It happened on April 21, but I didn’t realize it until I went to the post office recently and learned that the USPS had issued a sheet of stamps immortalizing America’s Twentieth Century Poets. This made me very happy, because I think poetry is perhaps the most difficult form of literature, but poets today are the least appreciated and the least financially rewarded of any writers (and that’s saying a lot.)
“Throughout the ages, poetry has been regarded as important and providing unique value, giving us all a better understanding of life,” said David Williams, the U.S. Postal Service vice president, Network Operations, on the day the stamps were introduced at the 17th annual Los Angeles Times Festival of Books. “That is why the Postal Service is so proud to be dedicating a new commemorative Forever stamp pane that celebrates 10 of our nation’s most admired poets, which include United States Poet Laureates, Pulitzer Prize winners and National Book Award winners.”
Even better, the back of the page of stamps had brief quotations from their works, which really made you want to go back and re-read the poems.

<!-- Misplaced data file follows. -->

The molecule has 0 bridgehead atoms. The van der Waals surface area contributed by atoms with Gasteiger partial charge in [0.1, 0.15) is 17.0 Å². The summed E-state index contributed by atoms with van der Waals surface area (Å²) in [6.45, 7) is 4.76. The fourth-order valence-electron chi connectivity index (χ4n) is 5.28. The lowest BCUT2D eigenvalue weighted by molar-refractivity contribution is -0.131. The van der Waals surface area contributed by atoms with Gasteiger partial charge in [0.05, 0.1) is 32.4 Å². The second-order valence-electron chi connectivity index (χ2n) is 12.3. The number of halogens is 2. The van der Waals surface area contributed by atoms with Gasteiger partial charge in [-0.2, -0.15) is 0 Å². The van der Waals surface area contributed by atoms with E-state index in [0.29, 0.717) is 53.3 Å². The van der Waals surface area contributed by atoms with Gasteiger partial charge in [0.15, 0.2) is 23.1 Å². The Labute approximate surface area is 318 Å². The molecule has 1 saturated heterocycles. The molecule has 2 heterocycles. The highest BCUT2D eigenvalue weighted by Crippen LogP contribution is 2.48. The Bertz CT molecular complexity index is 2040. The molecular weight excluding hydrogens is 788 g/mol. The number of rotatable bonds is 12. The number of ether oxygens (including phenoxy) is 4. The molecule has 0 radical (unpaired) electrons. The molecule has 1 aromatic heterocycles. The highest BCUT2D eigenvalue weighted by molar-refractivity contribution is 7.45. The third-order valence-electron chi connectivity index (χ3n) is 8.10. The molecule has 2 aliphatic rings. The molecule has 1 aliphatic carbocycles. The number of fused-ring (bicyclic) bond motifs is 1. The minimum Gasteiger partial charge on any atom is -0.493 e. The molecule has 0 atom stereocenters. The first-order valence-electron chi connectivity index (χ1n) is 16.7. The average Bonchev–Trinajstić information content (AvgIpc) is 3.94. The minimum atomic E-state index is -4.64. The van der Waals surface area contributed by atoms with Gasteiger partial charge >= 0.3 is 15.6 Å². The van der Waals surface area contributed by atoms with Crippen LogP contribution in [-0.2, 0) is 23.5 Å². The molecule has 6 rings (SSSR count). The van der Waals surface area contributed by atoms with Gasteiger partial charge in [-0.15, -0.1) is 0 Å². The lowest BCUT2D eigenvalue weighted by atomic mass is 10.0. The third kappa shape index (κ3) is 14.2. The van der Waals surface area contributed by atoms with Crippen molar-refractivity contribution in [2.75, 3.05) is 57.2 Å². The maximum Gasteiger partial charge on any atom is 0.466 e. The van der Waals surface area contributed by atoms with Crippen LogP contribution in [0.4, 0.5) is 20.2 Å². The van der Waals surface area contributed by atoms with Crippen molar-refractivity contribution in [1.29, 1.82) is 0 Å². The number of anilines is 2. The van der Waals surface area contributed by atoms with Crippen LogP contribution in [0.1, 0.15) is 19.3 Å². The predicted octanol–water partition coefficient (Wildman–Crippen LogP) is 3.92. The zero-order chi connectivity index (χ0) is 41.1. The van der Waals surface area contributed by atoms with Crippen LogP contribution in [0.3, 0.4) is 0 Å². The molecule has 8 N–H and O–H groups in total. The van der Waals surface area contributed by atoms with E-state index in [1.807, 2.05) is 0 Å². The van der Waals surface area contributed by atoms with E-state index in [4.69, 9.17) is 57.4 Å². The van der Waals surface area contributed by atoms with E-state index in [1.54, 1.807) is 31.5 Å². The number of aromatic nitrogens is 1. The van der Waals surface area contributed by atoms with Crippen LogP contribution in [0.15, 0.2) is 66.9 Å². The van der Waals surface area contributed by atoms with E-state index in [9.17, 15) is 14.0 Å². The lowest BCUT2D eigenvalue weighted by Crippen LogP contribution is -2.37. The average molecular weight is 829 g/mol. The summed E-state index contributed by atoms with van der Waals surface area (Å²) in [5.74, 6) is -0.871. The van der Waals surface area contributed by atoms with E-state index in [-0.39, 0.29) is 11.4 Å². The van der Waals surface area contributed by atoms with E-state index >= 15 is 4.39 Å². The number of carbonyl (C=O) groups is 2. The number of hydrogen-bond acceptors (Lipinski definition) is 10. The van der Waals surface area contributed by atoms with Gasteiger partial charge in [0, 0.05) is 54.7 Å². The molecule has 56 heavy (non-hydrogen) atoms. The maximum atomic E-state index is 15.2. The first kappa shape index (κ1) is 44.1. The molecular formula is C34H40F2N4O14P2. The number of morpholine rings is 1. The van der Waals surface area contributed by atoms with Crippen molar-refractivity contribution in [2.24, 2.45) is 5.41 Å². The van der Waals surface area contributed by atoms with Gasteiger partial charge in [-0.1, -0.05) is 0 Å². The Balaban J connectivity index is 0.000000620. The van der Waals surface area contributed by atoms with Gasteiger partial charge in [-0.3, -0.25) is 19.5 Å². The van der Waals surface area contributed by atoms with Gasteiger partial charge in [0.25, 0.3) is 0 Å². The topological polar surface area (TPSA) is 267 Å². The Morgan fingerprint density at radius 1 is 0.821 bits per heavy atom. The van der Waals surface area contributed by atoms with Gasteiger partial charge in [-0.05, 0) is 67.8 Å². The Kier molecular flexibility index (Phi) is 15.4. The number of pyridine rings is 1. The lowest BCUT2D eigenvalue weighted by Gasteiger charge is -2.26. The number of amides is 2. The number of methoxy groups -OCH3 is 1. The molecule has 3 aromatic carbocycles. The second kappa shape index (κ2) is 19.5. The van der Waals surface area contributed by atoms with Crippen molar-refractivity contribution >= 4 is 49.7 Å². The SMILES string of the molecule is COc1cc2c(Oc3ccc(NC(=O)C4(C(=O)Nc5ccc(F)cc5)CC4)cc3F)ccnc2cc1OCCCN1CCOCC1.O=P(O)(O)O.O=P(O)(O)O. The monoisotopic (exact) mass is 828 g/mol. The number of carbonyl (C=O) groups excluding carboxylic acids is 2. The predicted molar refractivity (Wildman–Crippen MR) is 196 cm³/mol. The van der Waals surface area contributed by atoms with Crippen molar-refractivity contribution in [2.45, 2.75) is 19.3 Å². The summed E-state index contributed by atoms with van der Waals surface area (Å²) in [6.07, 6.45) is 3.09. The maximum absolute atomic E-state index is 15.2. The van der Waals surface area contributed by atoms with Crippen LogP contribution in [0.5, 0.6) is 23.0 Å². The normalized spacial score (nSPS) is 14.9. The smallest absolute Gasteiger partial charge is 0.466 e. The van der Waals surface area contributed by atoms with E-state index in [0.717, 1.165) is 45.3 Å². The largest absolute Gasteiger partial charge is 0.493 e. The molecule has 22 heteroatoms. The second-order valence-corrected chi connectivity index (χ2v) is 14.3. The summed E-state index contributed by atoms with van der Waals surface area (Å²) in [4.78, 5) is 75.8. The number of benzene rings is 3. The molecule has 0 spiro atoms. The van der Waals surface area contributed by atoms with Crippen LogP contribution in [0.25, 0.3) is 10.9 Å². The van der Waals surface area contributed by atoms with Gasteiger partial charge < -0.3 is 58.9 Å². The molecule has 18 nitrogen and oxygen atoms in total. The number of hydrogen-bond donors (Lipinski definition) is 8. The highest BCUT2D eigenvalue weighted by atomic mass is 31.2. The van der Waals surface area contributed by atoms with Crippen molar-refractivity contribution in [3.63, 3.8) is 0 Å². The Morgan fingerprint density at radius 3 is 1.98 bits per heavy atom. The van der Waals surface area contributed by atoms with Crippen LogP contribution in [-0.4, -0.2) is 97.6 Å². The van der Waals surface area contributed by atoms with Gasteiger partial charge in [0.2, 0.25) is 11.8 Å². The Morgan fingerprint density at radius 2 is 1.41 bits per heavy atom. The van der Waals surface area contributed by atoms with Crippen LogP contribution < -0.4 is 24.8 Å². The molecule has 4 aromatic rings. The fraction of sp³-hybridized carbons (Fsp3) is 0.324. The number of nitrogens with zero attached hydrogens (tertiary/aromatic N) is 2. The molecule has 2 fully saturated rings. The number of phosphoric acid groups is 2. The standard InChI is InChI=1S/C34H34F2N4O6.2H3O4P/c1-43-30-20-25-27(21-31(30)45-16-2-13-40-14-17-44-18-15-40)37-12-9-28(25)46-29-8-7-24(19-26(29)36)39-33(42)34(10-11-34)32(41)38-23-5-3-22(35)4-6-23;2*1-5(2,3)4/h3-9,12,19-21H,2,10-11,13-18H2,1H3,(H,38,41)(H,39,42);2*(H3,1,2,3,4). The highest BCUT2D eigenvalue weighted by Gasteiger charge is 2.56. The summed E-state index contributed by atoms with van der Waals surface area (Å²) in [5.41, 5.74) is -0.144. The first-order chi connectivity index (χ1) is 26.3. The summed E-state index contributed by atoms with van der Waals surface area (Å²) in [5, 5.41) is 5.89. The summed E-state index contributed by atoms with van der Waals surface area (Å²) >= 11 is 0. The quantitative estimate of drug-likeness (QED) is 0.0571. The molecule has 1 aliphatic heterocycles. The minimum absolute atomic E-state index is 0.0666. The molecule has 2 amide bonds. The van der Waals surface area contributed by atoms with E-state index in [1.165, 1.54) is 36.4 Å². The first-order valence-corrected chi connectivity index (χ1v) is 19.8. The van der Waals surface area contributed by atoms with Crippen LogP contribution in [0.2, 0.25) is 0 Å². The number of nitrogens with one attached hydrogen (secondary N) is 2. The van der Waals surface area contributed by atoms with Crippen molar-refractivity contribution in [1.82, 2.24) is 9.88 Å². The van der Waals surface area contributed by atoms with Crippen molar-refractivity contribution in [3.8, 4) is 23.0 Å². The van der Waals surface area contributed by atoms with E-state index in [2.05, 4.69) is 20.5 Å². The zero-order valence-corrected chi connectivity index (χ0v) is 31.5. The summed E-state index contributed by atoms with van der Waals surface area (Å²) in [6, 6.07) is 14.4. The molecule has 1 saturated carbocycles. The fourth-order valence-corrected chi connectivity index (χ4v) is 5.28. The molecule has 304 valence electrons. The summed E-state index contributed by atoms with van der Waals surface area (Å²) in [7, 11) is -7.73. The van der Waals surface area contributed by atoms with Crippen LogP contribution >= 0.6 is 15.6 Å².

I feel especially close to Sylvia Plath—because she, like me, was a Mademoiselle Guest Editor, (about ten years before I was) and wrote about it in “The Bell Jar”, including the nervous breakdown she had right afterward which led to her first suicide attempt.
I also have a special interest in Elizabeth Bishop because she lived for a while in Worcester, MA, as I do now.
So get over to your nearest Post Office and help celebrate our country’s modern poets.
(You can see I already used up one Joseph Brodsky to send a letter—Good grief! I see he’s only a year older than I am, but died in 1996!)
I plan to keep the rest of the stamps as a souvenir of my fellow Americans who have conquered the highest peak of literary accomplishment. May their memory be eternal and may we continue to get pleasure and knowledge from their work.